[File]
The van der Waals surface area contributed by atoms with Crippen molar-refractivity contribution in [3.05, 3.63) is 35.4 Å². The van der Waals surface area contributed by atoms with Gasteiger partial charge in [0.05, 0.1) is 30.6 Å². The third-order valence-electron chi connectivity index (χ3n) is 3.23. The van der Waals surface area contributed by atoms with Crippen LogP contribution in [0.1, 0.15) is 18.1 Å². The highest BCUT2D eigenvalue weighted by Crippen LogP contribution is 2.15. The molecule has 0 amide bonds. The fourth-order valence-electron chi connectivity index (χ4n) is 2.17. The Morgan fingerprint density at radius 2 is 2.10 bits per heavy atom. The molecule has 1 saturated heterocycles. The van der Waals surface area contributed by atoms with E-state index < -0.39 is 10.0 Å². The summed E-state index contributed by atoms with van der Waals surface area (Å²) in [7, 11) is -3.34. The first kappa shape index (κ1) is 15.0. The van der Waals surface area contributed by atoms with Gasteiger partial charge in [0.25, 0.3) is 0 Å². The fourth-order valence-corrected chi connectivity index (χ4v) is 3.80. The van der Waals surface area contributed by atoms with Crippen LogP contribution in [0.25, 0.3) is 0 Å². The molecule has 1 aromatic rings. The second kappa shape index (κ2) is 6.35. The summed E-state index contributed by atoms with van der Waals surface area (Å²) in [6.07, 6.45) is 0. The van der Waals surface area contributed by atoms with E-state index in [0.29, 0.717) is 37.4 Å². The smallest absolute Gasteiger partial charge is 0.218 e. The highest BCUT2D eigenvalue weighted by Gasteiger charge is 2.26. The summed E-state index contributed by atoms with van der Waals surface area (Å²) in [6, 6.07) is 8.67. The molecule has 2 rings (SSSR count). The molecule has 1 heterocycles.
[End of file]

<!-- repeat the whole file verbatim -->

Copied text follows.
The van der Waals surface area contributed by atoms with Crippen molar-refractivity contribution in [3.05, 3.63) is 35.4 Å². The van der Waals surface area contributed by atoms with Gasteiger partial charge in [0.05, 0.1) is 30.6 Å². The third-order valence-electron chi connectivity index (χ3n) is 3.23. The van der Waals surface area contributed by atoms with Crippen LogP contribution in [0.1, 0.15) is 18.1 Å². The highest BCUT2D eigenvalue weighted by Crippen LogP contribution is 2.15. The molecule has 0 amide bonds. The fourth-order valence-electron chi connectivity index (χ4n) is 2.17. The Morgan fingerprint density at radius 2 is 2.10 bits per heavy atom. The molecule has 1 saturated heterocycles. The van der Waals surface area contributed by atoms with E-state index < -0.39 is 10.0 Å². The summed E-state index contributed by atoms with van der Waals surface area (Å²) in [7, 11) is -3.34. The first kappa shape index (κ1) is 15.0. The van der Waals surface area contributed by atoms with Gasteiger partial charge in [0.25, 0.3) is 0 Å². The fourth-order valence-corrected chi connectivity index (χ4v) is 3.80. The van der Waals surface area contributed by atoms with Crippen LogP contribution in [0.25, 0.3) is 0 Å². The molecule has 1 aromatic rings. The second kappa shape index (κ2) is 6.35. The summed E-state index contributed by atoms with van der Waals surface area (Å²) in [6.07, 6.45) is 0. The van der Waals surface area contributed by atoms with E-state index in [0.29, 0.717) is 37.4 Å². The smallest absolute Gasteiger partial charge is 0.218 e. The highest BCUT2D eigenvalue weighted by Gasteiger charge is 2.26. The summed E-state index contributed by atoms with van der Waals surface area (Å²) in [6, 6.07) is 8.67. The molecule has 2 rings (SSSR count). The molecule has 1 heterocycles.